Class Notes (809,754)
United States (313,849)
Classics (86)
CLAS 430 (86)
blondell (22)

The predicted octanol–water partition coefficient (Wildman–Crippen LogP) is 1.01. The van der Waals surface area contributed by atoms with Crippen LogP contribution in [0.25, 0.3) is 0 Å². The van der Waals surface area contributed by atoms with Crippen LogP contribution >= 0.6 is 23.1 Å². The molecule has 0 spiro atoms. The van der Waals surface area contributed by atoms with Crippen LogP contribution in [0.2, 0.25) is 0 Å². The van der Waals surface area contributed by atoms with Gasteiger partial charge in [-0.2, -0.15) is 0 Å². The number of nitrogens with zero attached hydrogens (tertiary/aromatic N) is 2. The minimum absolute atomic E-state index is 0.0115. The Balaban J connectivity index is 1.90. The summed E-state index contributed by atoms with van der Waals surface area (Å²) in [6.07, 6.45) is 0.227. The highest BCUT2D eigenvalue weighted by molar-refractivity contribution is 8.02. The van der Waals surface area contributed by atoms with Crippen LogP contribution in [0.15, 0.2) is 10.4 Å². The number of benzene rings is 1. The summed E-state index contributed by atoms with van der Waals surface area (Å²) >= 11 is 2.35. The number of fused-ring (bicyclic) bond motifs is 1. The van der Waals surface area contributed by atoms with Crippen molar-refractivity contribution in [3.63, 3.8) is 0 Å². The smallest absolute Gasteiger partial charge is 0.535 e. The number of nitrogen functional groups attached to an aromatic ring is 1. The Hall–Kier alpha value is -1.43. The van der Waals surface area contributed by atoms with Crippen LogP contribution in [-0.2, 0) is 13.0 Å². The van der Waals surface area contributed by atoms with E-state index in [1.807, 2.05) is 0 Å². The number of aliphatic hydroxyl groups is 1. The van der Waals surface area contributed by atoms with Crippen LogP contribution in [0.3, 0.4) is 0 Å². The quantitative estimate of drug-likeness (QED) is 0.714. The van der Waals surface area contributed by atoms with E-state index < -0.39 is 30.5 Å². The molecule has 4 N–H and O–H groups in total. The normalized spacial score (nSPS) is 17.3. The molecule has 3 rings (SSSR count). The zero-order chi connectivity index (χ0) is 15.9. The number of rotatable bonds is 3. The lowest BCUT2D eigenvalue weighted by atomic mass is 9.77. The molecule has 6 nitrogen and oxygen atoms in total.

Greek Drama.docx

6 Pages
Unlock Document

University of Washington
CLAS 430